In the case of the 100 TW laser, it is 1 nanosecond.
    In the case of lightning, it is 30 milliseconds.

    The bolt of lightning would provide enough power for the office for hours or weeks,
    depending on which figures you use, but notions of almost limitless energy are nonsense.
     
    Last edited: Mar 29, 2010
  11. MacGyver1968 Fixin' Shit that Ain't Broke Valued Senior Member

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    Reading about terawatt lasers makes me all tingley inside. (Mac used to work for a major laser manufacture Spectra Physics..but in a different division)
     
  12. Captain Kremmen All aboard, me Hearties! Valued Senior Member

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    That 100TW laser acts for a very short time.
    It might not be that harmful.
    Not sure.

    I wouldn't stick my hand in front of it

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  13. Billy T Use Sugar Cane Alcohol car Fuel Valued Senior Member

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    This used capacitor is in “fair condition” and costs $195 and weight 225pounds, not counting shipping weight or cost. It is 0.74uF, rated for 100KV. Thus it can store 3,700J = 0.5 QV = 0.5 CV^2.
    Note Two things:
    (1) The fine grounding wire between the central high voltage post and bolt. It is about three or more inches long.
    (2) More importantly, note the white ring that makes the arc path that could be same as grounding wire at least 3 inches long. I.e. for safe operation at 100KV you need about a 3 inch gap between ALL POINTS at the high voltage and ground.

    As MacGyerer points out BennyF will need 135,000 in series to store 500MJ at 135 million volts – far less than voltage than BennyF’s “100s of billions of volts”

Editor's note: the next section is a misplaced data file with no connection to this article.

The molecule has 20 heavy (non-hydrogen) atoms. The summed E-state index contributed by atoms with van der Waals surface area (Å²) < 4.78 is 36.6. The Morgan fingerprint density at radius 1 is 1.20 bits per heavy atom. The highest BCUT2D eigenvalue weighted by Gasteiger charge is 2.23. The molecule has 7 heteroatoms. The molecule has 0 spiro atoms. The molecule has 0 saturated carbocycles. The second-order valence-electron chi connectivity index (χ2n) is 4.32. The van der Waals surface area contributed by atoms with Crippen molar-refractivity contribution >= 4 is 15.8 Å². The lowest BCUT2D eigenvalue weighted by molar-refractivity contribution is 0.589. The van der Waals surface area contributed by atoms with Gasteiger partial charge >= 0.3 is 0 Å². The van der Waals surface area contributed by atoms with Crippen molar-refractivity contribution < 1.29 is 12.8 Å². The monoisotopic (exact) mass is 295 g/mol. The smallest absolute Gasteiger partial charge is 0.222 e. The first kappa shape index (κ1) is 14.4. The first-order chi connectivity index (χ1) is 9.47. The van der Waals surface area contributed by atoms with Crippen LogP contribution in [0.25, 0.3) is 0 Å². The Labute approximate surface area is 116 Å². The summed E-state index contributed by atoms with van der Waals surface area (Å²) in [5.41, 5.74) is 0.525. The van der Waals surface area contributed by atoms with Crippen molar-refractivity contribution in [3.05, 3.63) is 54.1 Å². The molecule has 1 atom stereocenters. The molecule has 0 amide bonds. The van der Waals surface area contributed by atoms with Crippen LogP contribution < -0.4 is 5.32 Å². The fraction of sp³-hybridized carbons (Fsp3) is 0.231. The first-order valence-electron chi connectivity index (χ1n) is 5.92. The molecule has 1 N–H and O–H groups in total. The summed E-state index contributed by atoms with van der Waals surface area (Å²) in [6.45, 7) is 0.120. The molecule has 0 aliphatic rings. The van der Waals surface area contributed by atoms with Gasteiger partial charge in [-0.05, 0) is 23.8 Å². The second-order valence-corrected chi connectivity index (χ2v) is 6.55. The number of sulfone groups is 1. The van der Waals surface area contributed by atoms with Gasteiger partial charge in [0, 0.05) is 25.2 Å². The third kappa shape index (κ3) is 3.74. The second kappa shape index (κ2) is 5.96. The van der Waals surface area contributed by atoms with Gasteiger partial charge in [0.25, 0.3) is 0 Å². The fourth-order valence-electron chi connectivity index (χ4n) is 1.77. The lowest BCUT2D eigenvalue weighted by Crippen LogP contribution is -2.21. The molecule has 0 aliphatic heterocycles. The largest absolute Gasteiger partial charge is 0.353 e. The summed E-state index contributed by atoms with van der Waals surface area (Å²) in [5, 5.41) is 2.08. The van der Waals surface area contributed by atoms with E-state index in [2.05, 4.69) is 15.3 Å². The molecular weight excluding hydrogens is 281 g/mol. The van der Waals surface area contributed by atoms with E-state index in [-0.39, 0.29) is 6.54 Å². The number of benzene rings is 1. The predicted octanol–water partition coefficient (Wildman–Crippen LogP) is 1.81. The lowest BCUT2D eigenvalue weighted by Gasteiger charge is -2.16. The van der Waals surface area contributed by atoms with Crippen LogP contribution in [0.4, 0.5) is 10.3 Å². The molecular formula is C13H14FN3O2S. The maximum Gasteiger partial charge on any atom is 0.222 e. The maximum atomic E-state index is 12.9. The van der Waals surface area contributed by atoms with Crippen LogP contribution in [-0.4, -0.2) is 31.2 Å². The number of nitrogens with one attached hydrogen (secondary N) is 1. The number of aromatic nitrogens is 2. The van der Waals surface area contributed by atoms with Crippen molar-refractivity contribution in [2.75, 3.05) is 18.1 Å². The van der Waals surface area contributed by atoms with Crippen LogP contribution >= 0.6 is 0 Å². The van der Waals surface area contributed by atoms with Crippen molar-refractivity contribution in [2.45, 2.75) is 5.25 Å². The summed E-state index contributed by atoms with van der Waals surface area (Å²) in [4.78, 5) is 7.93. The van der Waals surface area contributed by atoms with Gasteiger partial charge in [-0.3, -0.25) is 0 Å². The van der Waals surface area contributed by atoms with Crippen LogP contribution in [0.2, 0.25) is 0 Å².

But let’s assume BennyF starts out more modestly storing only 500MJ at 135E6V in a vertical stack of 135,000 of these capacitors and calculate the air gap space, G, between the top 135E6V terminal and ground. It will be approximately three inches times 135,000 or 33,750 feet or more than 6.35 MILES high!

    Benny F is totally ignorant of the breakdown problems, even at only 135 million volts. If he really wanted to work with 135 BILLION volts stored, he would need by simple analysis to keep the high voltage terminal more than 6,350 miles above the ground. More realistic analysis would note that the atmospheric pressure decreases with altitude and passes thru the Pashion pressure minimum so the condenser at that altitude would need to have a much taller white ring (several feet) to prevent it from arcing over.

    As noted in earlier post, just to store a billion volts will require the high voltage terminal be outside the atmosphere, well above the orbital altitude of many earth orbiting satellites.
     
  14. quadraphonics Bloodthirsty Barbarian Valued Senior Member

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    Well... a system like this would presumably operate in dialetric oil, not in open air. Not that such would hold off billions of volts, but still.